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Back to the future with northern farm AD

Case Study - 23.07.15

Booth brothers get to grips with AD feedstock

Anaerobic digestion plants can be tricky beasts to feed, as the Booth brothers in West Yorkshire have found out. But through trial and error, and working with Agrii, they’re building important intelligence for other farmers to maximise their own AD plants.

Charlie and Alaric’s plant at Smeathalls Farm, Knottingley, is one of the first major AD plants to be commissioned in the county, and took 15 years of hard work to get off the ground.

The £3 million+, 499kWe two-stage Snow Leopard plant has four vessels connected together by a complex pumping and control system, piping methane to a massive generator.

In its first nine months the plant delivered almost 1.5 million KWh to the electricity grid from only 3000t of feedstock.

But things weren’t plain sailing to start with as the brothers wrestled to find the right feedstock for the plant. Luckily, they also host Agrii’s Brotherton iFarm, so their experience in running trials and collaborating with others has proved invaluable.

Teething problems

The plant was designed to run off 120ha of home-grown feedstock (the farm is 160ha), including wholecrop cereals, maize and grass silages, energy beet, cereal and OSR straw, as well as mention cattle, poultry and pig manure.

But finding what the AD plant runs well on, and matching this to what the farm can comfortably produce, has not been easy.

“With two stages, four tanks and a reliance on bugs, it’s just like a cow’s stomach,” explains Charlie. “So just like a cow you have to feed it the right diet to keep it producing efficiently. And, just like a cow, it can get sick and cause you all sorts of problems if you don’t keep feeding it right.

“Being designed for Germany, the plant is happiest living on maize – which we can’t grow on most of our land up here. We originally understood we could use up to 70% grass silage, which we can grow very well, and this would have been ideal.

“So we put in 200 acres [80ha] of two year leys to supply it, only to find that too much grass caused the whole thing to lock-up solid, shutting down completely and taking a lot of effort to reinstate.”

Matching farm production to the AD plant

“Having got this particular T-shirt, we’ve since been experimenting with a range of feedstocks matched to our land, with Philip Marr [the farm’s AD forage and rye consultant], our agronomist Sam Patchett, and the Agrii team.

“At the moment we’re running on around 60% energy beet, 35% grass silage and 5% chicken litter (for the extra nitrogen), topping the plant up every couple of days. Touch wood, things seem to be running well with a good steady output of the right gas mix,” says Charlie.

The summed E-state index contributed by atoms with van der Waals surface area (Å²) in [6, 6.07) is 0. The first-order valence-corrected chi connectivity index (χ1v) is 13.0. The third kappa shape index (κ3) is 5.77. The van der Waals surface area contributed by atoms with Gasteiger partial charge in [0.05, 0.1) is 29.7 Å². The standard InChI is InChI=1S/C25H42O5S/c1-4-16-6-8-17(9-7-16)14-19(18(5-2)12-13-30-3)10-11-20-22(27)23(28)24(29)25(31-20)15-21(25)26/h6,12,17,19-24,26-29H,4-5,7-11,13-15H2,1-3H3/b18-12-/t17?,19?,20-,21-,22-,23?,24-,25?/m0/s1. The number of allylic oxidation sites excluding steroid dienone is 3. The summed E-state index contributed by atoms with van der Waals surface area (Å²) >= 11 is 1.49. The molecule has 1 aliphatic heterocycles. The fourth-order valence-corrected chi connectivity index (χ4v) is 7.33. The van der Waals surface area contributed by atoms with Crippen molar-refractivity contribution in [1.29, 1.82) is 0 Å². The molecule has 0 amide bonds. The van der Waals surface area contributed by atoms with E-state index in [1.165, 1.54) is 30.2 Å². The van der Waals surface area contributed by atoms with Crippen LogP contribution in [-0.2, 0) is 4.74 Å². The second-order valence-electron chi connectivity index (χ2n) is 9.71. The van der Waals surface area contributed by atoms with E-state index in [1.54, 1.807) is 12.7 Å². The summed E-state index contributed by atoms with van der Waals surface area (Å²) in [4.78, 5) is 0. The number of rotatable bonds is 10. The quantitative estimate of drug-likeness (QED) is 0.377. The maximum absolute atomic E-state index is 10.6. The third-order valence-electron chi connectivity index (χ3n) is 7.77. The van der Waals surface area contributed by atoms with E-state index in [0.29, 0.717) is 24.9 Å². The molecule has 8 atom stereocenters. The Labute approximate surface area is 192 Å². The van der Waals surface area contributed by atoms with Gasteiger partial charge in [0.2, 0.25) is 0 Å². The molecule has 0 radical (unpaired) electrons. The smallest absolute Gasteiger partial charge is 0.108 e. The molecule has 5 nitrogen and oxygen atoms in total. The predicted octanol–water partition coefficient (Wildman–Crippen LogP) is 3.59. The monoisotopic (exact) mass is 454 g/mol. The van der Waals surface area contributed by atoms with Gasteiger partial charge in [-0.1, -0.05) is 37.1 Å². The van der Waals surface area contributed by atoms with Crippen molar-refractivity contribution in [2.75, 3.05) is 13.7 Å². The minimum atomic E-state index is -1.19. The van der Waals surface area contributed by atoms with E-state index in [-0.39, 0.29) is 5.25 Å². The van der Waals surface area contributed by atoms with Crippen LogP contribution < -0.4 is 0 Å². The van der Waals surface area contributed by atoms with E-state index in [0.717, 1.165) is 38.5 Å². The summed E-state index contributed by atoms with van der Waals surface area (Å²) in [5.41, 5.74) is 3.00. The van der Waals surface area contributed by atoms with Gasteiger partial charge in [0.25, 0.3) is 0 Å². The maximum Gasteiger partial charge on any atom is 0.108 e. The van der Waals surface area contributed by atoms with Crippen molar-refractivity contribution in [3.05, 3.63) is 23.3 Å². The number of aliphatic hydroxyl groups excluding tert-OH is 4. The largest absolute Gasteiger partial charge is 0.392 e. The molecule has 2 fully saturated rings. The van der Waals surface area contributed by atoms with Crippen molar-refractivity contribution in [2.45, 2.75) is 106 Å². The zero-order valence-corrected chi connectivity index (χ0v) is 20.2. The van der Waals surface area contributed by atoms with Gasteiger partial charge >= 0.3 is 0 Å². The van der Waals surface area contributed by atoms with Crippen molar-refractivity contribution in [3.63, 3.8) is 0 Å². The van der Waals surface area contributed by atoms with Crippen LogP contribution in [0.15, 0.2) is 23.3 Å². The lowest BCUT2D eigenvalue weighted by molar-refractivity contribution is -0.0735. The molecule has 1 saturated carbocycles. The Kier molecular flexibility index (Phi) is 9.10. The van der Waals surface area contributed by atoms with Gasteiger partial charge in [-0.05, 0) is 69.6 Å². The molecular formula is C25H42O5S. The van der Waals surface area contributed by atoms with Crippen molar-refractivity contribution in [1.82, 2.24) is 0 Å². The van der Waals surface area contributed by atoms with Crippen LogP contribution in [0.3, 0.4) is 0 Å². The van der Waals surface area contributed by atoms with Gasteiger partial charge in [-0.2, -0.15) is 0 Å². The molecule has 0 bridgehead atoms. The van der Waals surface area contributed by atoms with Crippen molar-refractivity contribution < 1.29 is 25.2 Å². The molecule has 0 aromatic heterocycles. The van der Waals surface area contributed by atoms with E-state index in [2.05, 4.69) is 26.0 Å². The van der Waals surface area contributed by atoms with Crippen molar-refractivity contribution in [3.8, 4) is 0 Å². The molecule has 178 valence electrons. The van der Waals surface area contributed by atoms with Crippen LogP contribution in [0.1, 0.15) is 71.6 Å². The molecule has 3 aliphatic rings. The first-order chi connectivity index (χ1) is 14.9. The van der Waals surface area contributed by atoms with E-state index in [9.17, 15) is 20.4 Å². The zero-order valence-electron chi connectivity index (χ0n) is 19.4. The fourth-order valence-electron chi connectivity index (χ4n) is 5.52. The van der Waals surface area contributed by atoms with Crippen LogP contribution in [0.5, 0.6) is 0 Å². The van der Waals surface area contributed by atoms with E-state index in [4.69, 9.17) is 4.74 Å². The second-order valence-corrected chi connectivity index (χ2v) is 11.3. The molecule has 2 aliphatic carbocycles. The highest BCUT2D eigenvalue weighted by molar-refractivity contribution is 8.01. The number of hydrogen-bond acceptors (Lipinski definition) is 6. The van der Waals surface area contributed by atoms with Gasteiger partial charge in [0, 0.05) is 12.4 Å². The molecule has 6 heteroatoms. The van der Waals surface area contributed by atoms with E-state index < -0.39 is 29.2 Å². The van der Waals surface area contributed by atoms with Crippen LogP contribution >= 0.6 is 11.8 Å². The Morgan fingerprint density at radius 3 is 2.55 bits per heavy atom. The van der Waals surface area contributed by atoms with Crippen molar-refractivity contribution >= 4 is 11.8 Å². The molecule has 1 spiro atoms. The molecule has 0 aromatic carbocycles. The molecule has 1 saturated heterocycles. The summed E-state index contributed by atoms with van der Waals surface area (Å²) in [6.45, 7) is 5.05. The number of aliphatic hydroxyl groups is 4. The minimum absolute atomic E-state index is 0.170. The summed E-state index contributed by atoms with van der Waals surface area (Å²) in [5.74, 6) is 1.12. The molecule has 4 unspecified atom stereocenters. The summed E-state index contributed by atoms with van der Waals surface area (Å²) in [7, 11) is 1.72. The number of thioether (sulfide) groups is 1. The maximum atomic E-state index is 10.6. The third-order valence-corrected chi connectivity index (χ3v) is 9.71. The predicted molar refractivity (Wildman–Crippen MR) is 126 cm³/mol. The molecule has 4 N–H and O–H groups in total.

With only 49-53ha of land light enough to grow either beet or maize however, this mix is far from ideal for the farm. So it is being adapted over the coming year with the inclusion of wholecrop and forage rye.

Building on experience

Having experienced people, including the Agrii team, on hand has been vital to figuring out what suits the AD plant best.

“Winter rye has proved valuable for AD further south, so we’ve grown 150 acres on the farm’s heaviest ground this season, harvesting over 20t/acre at the milky ripe stage in early July,” says Philip Marr.

“That’s at least as much as several cuts of grass – not to mention at a lower cost per tonne and with a methane value equivalent to maize.

“This year we’re growing 40 acres of energy beet and 86 acres of maize silage on the light land. At the same time, we’re experimenting with double cropping on just under half the maize ground.

“We put in forage rye last autumn and harvested around 10t/acre at the end of April, just in time to drill the maize. Harvesting the rye this early means we’ve had to sacrifice some of its yield, just as we’ll get less maize silage from not drilling until mid-May.

“But two crops should give us more energy from the year’s cropping than we would have got from wholecrop rye or maize alone.

Important lessons for successful AD plants

“There’s a lot we need to learn about both growing and using rye and beet as well as maize for energy production,” continues Philip. 

“For instance, our iFarm trial work is showing big differences in the speed of development of rye varieties, the consistency of later-maturing maize varieties and the tare content of beet varieties, all of which can make a huge difference to crop productivity.

“We’ve also got to understand how best to integrate energy crops into the rotation to fit other requirements, like black-grass control; how to produce them as economically as possible within existing resources and workloads; and where and how to most effectively utilise the AD digestate that can be a valuable fertiliser but carries considerable handling and spreading costs.

“Far more people putting-up plants today need to really think through these and other agronomic and management implications that, I have no doubt, will be the difference between long-term success and failure of farm AD.”

Having first looked into building an AD plant in the early 2000s when wheat prices were very low, the Booth brothers hoped to generate a more reliable income than directly from farming. Having successfully discovered how to maximise their AD plant with Agrii’s help, this particular income stream now looks more stable.

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